THE MINISTRY of Local Government and Rural Development (MLRD), which is at the centre of another multi-billion cedis contract awarded to Subah Infosolutions, an ICT company, is trying to gag Ghana’s version of the Transparency International (Ghana Integrity Initiative) from commenting on details of the controversial contract.
When the news broke last week Thursday that Subah Infosolution, which was paid the controversial GH˘74 million over what has become known as the Subah saga, had been awarded another juicy contract to supply motorbikes to the district assemblies, Ghana Integrity Initiative (GII) raised alarm over the capacity of Subah to execute the contract.
Mr. Vitus Azeem, who heads the anti-corruption group, argued that the contract to procure motorbikes for the Ministry was outside the core mandate of Subah Infosolutions. “We should be concerned. When you register a company, you state what you plan to do with the company,” he told Joy FM adding that the supply of logistics, including motorbikes, was not part of the services registered by Subah at the Registrar’s General Department.
Mr. Azeem also noted that since there is so much confusion surrounding the award of the contract for Subah to monitor the telecom companies, the company ought not to have been given the contract to supply logistics for the street-naming project.
But, in an apparent attempt to scare away the GII from further commenting on the contract, the Local Government Ministry issued a statement during the week, where it warned Vitus and his GII to be wary of the legal implications of what they are saying about the contract.
“It is important that Mr. Azeem and other anti-corruption agencies address themselves to the legal implications of their statements, and to do proper investigations into matters before they come public,” the ministry warned in the statement, which was signed by the Public Relations officer, Isaac Dupey.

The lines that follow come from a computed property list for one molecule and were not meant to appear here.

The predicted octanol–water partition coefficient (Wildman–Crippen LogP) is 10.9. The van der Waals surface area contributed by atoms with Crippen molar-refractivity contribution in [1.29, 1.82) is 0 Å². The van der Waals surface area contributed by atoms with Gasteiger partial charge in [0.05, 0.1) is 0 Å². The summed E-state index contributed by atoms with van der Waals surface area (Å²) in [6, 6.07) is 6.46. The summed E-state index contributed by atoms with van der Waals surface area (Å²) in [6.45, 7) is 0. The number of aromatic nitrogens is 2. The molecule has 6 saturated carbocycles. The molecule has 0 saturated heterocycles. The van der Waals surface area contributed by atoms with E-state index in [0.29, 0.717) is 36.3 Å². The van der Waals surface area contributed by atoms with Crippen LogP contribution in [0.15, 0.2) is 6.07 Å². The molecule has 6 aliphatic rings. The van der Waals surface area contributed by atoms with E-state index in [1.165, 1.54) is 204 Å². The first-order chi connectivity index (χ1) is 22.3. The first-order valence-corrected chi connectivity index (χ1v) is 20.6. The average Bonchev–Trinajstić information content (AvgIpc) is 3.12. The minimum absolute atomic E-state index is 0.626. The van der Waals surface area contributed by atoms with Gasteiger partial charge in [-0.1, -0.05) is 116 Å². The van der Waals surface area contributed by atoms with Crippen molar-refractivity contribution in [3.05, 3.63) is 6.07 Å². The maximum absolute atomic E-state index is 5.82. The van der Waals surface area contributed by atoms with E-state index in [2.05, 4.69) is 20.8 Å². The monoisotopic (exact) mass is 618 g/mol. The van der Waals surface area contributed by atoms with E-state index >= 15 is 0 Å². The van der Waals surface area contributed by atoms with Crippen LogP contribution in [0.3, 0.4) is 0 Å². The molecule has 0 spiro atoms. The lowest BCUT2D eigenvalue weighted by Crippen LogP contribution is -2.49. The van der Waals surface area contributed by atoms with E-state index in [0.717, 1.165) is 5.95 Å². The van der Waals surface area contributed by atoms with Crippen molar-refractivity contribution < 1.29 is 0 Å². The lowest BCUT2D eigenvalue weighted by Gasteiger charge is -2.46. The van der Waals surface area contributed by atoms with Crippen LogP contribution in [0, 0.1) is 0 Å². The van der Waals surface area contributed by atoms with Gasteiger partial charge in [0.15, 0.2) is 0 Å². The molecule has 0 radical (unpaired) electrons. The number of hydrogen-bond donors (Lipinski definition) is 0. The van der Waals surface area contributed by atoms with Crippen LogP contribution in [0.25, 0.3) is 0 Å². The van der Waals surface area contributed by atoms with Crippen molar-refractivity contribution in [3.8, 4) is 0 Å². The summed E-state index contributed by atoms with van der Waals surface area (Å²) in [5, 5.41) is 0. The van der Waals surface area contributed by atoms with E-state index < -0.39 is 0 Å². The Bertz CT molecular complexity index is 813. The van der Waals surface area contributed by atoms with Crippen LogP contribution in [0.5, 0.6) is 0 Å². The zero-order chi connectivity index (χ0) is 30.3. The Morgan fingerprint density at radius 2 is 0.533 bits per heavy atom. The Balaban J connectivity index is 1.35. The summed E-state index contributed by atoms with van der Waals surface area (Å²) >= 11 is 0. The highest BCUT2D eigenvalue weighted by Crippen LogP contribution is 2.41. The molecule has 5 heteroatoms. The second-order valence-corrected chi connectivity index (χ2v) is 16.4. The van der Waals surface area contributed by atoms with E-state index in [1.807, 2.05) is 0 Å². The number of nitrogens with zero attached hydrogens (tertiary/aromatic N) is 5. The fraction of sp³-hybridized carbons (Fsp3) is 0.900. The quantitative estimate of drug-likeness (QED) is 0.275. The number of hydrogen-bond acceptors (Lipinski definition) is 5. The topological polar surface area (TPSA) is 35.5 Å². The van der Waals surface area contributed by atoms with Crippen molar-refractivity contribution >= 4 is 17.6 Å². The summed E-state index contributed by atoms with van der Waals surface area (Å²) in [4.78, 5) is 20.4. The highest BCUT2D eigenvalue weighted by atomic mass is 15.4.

According to the Ministry, with the approval of the procurement authority, the contract went through competitive bidding and went up to the central tender level for the final evaluation and approval, and that all legal processes for a tender were adhered to strictly.
The statement revealed that there were thirteen items bid for, which includes computers, UPSs, printers, GPS, motorbikes, laptops, scanners, plotters, and other software programmes for the project. According to him, with the presidential directive on the implementation of the Street Naming Project, the procurement saved time, and insisted on the right equipment and ensured value for money.
“It is sad that Mr. Azeem should question why Suba-Infosolutions should be awarded a contract because of alleged controversies surrounding the previous contract. How does that previous experience stop Subah from participating in any other contract? It must be noted that as far as the MLGRD is concerned, Subah has not been disqualified by any law in Ghana from participating in the tender. Subah, as all other companies, bided on their merit, and won,” Dupey noted in his statement.
Reacting to the Ministry’s statement, Mr. Vitus Adaboo Azeem noted that he had gone to the website of the Public Procurement Authority, but did not find the Subah contract, which is outside the norm. “The only award of contracts for the procurement of motorcycles by the Ministry of Local Government and Rural Development (MLGRD) were awarded to the Delovely Company Ltd in Accra. The contract was awarded in 4 batches to the tune of GH˘6,351,500.00, about the same amount that the motorcycles in the recent saga are reported to cost.
“This even increased my worries, as I started wondering why Subah Infosolutions contract was not on the website. Does it mean there was no contract? Is it another possibility of a payment for no work done (goods supplied)? “I checked with the PPA, and they explained that they were not responsible for putting awards on THEIR website, but that it was the responsibility of the MDAs and other government agencies to populate the website.